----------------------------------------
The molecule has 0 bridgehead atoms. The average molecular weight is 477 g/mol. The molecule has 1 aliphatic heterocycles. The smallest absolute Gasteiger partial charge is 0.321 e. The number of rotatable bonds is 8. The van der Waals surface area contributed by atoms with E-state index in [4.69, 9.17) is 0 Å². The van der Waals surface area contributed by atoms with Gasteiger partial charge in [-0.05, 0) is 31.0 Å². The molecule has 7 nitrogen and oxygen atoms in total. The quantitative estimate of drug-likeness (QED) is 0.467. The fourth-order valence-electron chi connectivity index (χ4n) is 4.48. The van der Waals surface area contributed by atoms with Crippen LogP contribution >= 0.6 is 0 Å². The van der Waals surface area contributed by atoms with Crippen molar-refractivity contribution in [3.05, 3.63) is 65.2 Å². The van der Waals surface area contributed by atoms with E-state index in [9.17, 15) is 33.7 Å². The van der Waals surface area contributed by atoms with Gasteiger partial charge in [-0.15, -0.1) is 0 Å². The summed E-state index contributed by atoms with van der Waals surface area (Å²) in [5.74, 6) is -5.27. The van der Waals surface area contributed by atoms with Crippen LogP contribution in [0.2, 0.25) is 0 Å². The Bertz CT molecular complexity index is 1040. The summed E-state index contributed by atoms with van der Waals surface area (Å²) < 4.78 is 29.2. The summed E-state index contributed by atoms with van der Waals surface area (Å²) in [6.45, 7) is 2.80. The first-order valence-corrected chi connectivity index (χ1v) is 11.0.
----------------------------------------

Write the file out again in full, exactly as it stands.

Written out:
The molecule has 0 bridgehead atoms. The average molecular weight is 477 g/mol. The molecule has 1 aliphatic heterocycles. The smallest absolute Gasteiger partial charge is 0.321 e. The number of rotatable bonds is 8. The van der Waals surface area contributed by atoms with E-state index in [4.69, 9.17) is 0 Å². The van der Waals surface area contributed by atoms with Gasteiger partial charge in [-0.05, 0) is 31.0 Å². The molecule has 7 nitrogen and oxygen atoms in total. The quantitative estimate of drug-likeness (QED) is 0.467. The fourth-order valence-electron chi connectivity index (χ4n) is 4.48. The van der Waals surface area contributed by atoms with Crippen LogP contribution >= 0.6 is 0 Å². The van der Waals surface area contributed by atoms with Crippen molar-refractivity contribution in [3.05, 3.63) is 65.2 Å². The van der Waals surface area contributed by atoms with E-state index in [9.17, 15) is 33.7 Å². The van der Waals surface area contributed by atoms with Gasteiger partial charge in [-0.15, -0.1) is 0 Å². The summed E-state index contributed by atoms with van der Waals surface area (Å²) in [5.74, 6) is -5.27. The van der Waals surface area contributed by atoms with Crippen LogP contribution in [0.2, 0.25) is 0 Å². The Bertz CT molecular complexity index is 1040. The summed E-state index contributed by atoms with van der Waals surface area (Å²) < 4.78 is 29.2. The summed E-state index contributed by atoms with van der Waals surface area (Å²) in [6.45, 7) is 2.80. The first-order valence-corrected chi connectivity index (χ1v) is 11.0.